I jumped up from my computer and sprinted to my front entry-way. Finding my twenty-year-old, six-foot-tall son there, I screamed, “Hi honey!” and leaped into his arms. Tim was a junior at UCLA, and this was his first visit in four months.
“I’m so glad you’re home,” I said, excited to see my baby boy.
“Me too, mom,” he replied, taking me into his arms and squeezing me tight. “I’ve missed you.”
Wanting to relish every single moment of this mother/son bonding, I hung on to his massive frame and realized he now towered over me. I looked up into his sweet face, and said, “I think you’ve grown a few inches.”
“Maybe a little. I’m not a little boy anymore,” he proudly stated, and then with a wink he announced, “I brought you a surprise.”
“You brought me a surprise?” I cried out. “You never bring me surprises. What is it?”
“Well, I was sitting in my room at the frat house trying to think of something I could get you that would bring back memories of us,” he replied, while carefully detaching my arms from his neck. “I know it must get pretty lonely here now that all of us are gone.”
Astounded at his newfound sensitivity, warmth, and caring, I anxiously waited to open my gift. He was learning more in college than ever I expected.
He leaned over and kissed me again on the cheek. Stepping aside, he pointed at the pile of belongings by the front door, “There!”
“There? There where?” I asked looking around.
Against the wall, all I saw were his golf clubs, suitcase, and an overstuffed duffel bag that stood almost as tall as him. Picking the sack up, he smiled, “I brought you a project.”
“You brought me your dirty clothes?” I asked, annoyed and confused.
“Yeah! I’m sure life isn’t the same around here without it. Don’t worry,” he laughed while hugging me once more. “It’s only three months worth and I’ve sorted the whites from the darks.”
Dragging the bag to the laundry room, he proceeded to dump what appeared to be at least eight loads all over the floor – whites, darks, towels, sheets, and extremely smelly athletic apparel. Smiling broadly at what he perceived to be a wonderful accomplishment, he leaned into my ear, and whispered, “I love you, mom.” Then, off he went to make phone calls to his buddies.
I know I should be angry, I thought to myself, looking at the mountain range erupting at my feet, as if a 9.0 angry earthquake had just exploded forcing the entire earth’s surface upward. I can just hear what all my friends will say, “Jackie, you’re too easy on your kids. You’re just enabling them.”
Now I know what an enabler is: someone who makes it easier for an addict (in my case my lazy child) to continue their behavior by rescuing them from their consequences or by supportive actions that fuel their habit.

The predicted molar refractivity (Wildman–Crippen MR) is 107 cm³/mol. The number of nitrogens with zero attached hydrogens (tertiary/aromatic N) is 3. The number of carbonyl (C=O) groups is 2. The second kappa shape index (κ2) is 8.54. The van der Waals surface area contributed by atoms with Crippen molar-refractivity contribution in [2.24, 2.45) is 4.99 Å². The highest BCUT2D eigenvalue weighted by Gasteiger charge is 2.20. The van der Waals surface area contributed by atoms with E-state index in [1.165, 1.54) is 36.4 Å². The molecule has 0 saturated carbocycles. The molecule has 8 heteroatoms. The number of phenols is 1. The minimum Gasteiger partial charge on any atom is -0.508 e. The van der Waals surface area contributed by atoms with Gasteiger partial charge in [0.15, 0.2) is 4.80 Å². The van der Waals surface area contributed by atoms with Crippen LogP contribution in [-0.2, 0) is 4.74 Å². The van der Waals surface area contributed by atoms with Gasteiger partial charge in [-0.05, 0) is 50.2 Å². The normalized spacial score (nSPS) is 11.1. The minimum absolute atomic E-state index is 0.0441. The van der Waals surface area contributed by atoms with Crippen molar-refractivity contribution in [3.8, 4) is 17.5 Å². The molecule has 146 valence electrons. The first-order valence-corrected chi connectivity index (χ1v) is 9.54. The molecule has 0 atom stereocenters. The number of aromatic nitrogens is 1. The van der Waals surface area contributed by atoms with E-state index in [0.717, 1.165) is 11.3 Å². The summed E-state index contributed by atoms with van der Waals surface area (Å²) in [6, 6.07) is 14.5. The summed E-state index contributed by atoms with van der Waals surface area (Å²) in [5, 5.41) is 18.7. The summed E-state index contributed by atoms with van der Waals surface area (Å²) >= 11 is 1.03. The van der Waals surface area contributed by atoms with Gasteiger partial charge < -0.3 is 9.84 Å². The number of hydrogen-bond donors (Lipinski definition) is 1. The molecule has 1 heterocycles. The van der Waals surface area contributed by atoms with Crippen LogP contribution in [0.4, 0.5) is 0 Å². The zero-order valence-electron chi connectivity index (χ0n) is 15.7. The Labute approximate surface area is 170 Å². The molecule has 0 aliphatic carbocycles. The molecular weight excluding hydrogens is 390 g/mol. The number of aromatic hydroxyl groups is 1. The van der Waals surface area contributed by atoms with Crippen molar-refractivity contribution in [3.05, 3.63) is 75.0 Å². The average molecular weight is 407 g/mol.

For twenty-seven years, my main occupation had been raising four rambunctious kids. It was a job I took seriously and executed with pride. I wanted life to be stress-free, fun, and magical for them.
Was I the typical helicopter mother who hovered overhead, roto-blades swooshing in concentric circles with lightening speed ready to swoop down at a moment’s notice to bail them out? Absolutely!
If a lunch or homework assignment was forgotten, I appeared on the playground at recess to hand it over. When a science project was due the next day and missing that one key ingredient (at 10:00 pm), off I ran to Walgreen’s to pick it up. And to protect their little feet, I drove them to and from school every day, even though the campus was only half a mile away. Heavy backpacks can destroy a young person’s spine for the rest of their lives!
Yes. No doubt about it – I was an enabler, but I like to think this word, which typically conjures a negative response, meant something positive too.
In my opinion, to enable can also mean to turn on, to activate knowledge, trigger creative tendencies, initiate a spiritual life and set in motion the freedom to make choices that are right for an individual. Enabling gives the power to take control of a situation and one’s life.
The key to enabling (whether it’s of yourself or those you love) is to know how much to give in any situation. This knowledge comes from knowing yourself. When we are truly connected with all that we are, we are in control and generate our life experiences. Self-awareness gives us the options for discovering how to reach success, personal fulfillment and ultimately, happiness.
I’m here to proclaim it’s perfectly alright to be an enabler (as long as it’s not with drugs or alcohol). Permit yourself to do the things that help you grow and make you happy – even if others may disagree.
I happen actually to love doing the kid’s laundry. It takes me back to a simpler time for all of us. I do, however, draw the line at paying their speeding tickets.